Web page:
Netizens warned: Online oversharing is dangerous

Ehda M. Dagooc (The Freeman) - June 8, 2017 - 4:00pm

CEBU, Philippines - Heavy users of social media, especially the younger bunch, are warned to slow down and manage what they share in social networks as this could pose risks given the fragile cyber-environment.

A study recently released by cybersecurity company Kaspersky Lab came just in time as  one of the largest financial institutions was recently hit by cyber-glitch.

The survey however, made special mention of the younger generation netizens as they have become comfortable in sharing information, including personal data online, even to strangers.

The survey says the habit of sharing personal information online is rampant among younger generation, and they should be warned about this.

Worryingly, almost half (44 percent) of Internet users make their information public, but once data has gone into the public domain, it can travel far beyond the control of its owners.

One-in-five people admit that they share sensitive data with people they don’t know well, and with strangers, limiting their ability to control how their sensitive information will be used.

Thus, people are exposing themselves to identity theft or financial attack by sharing financial and payment details (37 percent), scans of their passports, driving licenses and other personal documents (41 percent) or passwords (30 percent).

The findings are part of Kaspersky Lab’s My Precious Data: Stranger Danger report into people’s data sharing habits.

The research further found that people are not just sharing data, they are also sharing devices that store their precious data.

In fact, one-in-ten or 10 percent have shared the PIN for accessing their device with a stranger and one-in-five or 22 percent have left their devices unlocked and unsupervised among a group of people.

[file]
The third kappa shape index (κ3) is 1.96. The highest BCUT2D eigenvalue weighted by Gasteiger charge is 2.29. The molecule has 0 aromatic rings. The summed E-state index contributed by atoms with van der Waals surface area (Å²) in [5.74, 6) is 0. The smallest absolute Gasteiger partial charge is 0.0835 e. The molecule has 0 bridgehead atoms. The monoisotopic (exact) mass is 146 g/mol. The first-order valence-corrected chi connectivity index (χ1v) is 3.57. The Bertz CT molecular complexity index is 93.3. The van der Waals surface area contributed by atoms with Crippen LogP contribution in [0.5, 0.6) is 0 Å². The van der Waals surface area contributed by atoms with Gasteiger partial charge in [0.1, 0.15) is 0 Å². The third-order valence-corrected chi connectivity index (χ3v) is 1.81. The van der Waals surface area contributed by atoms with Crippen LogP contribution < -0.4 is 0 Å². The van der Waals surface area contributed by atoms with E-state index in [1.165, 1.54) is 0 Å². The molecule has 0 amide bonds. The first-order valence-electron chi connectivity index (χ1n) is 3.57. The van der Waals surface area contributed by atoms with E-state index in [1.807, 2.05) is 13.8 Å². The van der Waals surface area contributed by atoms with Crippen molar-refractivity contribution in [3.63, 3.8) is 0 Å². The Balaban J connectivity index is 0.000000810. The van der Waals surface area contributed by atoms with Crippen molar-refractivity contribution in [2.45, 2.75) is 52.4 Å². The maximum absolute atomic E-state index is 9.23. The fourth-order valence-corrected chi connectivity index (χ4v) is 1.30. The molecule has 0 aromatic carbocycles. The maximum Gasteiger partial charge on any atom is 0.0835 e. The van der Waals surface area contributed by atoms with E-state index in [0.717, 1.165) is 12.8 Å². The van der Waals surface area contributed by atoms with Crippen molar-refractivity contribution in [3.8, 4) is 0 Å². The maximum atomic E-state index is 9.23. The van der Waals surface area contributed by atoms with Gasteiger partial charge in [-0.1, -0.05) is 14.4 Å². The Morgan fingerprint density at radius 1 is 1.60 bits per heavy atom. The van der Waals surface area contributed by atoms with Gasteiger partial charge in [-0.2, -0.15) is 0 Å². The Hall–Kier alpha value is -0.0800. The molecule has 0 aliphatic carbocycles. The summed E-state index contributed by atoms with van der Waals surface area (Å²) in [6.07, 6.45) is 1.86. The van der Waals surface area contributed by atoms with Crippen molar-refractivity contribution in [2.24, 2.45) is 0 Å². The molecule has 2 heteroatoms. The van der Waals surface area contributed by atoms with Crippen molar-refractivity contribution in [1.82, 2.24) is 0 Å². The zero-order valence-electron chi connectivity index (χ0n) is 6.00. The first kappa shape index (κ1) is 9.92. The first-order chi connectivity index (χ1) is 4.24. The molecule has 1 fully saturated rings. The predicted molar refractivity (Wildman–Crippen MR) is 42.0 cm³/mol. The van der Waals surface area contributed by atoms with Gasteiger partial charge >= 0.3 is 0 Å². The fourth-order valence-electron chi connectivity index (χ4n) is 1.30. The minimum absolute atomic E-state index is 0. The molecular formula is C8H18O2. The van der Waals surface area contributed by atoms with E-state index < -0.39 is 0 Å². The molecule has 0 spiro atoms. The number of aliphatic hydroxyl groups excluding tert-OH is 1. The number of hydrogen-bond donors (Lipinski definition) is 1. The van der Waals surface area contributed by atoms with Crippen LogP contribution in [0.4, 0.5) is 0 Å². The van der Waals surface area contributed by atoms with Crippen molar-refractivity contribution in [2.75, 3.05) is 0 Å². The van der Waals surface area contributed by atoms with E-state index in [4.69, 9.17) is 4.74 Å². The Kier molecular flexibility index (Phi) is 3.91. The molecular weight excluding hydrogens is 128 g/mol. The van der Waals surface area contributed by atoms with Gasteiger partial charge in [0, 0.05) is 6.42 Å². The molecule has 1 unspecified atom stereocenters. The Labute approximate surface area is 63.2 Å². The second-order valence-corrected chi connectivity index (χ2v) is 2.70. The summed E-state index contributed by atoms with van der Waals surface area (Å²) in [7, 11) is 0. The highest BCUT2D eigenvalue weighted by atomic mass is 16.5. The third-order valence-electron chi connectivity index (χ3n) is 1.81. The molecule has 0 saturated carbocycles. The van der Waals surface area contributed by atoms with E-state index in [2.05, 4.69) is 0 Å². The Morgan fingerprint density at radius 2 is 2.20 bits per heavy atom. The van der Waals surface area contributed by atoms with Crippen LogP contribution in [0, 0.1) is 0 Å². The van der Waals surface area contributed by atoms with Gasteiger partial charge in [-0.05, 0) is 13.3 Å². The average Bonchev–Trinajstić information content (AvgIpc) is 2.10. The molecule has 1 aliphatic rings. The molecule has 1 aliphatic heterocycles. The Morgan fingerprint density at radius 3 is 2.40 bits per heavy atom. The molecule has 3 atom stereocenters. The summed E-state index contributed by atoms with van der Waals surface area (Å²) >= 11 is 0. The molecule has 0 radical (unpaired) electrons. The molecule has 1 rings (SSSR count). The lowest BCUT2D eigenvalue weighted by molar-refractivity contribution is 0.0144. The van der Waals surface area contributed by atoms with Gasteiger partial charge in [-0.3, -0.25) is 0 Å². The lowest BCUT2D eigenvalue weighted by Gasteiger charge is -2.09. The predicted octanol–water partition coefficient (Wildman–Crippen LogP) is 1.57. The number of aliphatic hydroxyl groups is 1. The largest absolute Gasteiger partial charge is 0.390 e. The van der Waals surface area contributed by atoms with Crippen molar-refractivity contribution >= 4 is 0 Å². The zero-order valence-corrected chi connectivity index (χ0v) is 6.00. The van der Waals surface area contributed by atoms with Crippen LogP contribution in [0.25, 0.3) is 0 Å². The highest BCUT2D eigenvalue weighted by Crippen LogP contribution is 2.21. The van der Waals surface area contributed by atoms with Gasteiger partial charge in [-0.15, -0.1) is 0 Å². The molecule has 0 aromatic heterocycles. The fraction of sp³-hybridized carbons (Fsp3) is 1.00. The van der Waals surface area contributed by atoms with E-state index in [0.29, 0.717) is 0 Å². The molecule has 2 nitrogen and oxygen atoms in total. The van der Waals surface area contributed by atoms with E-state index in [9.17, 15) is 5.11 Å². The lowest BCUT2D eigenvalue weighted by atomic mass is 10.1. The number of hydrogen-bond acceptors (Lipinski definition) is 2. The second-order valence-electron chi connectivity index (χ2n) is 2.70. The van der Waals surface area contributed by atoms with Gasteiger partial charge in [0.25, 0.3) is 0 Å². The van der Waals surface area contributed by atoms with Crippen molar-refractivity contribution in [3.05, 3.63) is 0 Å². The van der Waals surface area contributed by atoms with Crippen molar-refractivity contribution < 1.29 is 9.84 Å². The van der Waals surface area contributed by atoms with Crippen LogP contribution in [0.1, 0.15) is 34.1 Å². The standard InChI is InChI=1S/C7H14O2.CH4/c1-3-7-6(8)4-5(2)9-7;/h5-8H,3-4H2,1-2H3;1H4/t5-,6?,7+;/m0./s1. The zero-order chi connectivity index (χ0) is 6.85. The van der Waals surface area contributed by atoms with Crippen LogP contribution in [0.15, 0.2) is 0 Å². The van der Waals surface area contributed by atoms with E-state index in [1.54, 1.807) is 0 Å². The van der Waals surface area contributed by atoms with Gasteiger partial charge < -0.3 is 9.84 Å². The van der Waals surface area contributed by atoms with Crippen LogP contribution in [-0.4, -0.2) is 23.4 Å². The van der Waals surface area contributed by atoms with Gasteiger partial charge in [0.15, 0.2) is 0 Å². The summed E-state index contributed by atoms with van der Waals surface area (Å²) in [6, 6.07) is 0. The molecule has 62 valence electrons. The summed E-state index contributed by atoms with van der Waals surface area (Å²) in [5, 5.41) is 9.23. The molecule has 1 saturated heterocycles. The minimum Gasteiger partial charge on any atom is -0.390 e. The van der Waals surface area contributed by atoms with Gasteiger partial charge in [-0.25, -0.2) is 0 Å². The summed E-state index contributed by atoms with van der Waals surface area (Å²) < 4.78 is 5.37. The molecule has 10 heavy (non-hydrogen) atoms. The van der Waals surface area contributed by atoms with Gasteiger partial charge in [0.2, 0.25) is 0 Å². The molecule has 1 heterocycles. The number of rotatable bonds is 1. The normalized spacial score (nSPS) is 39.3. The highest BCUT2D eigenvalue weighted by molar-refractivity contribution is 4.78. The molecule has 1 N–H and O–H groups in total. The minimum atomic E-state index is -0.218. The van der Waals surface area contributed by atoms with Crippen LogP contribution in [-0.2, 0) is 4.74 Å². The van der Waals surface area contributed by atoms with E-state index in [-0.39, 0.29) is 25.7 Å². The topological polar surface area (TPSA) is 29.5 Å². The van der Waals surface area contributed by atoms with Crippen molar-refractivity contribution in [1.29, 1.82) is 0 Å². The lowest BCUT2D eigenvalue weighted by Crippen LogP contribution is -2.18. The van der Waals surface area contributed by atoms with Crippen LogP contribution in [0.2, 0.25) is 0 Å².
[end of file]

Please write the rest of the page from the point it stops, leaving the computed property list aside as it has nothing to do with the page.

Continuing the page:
Furthermore, 23 percent have allowed other people to use their gadgets for a short span of time.

“Over-sharing personal data with people and companies is really a dangerous habit to get into,” said Andrei Mochola, Head of Consumer Business at Kaspersky Lab.

"In today’s online world, sharing information with others has never been easier and, in many ways, that’s what the internet was created for. But by disclosing important and sensitive information with other people at the push of a button, you relinquish control over it, because you can’t be sure where that data is going, and how it will be used. Users are literally putting their precious data, and even the devices that store it, in the hands of others," Mochola added.

The study furthermore shows that young people are the most likely to share private and sensitive photos of themselves with others – 61 percent  of those aged 16-24 admit to this form of sharing, compared to just 38 percent of the over 55s.

This pattern also extends to financial information, with two-fifths of young people sharing their financial and payment details (42 percent of 16-24 year olds) with others, compared to just 27 percent of 55+ year olds.

“While it’s completely unrealistic to expect internet users to stop sharing photos, personal details and other information with each other, we do urge people to think twice before they share important information publicly online. We also encourage all Internet users to put safety measures in place to protect their data, and their privacy, should their devices or data fall into the wrong hands,” Mochola warned. (FREEMAN)

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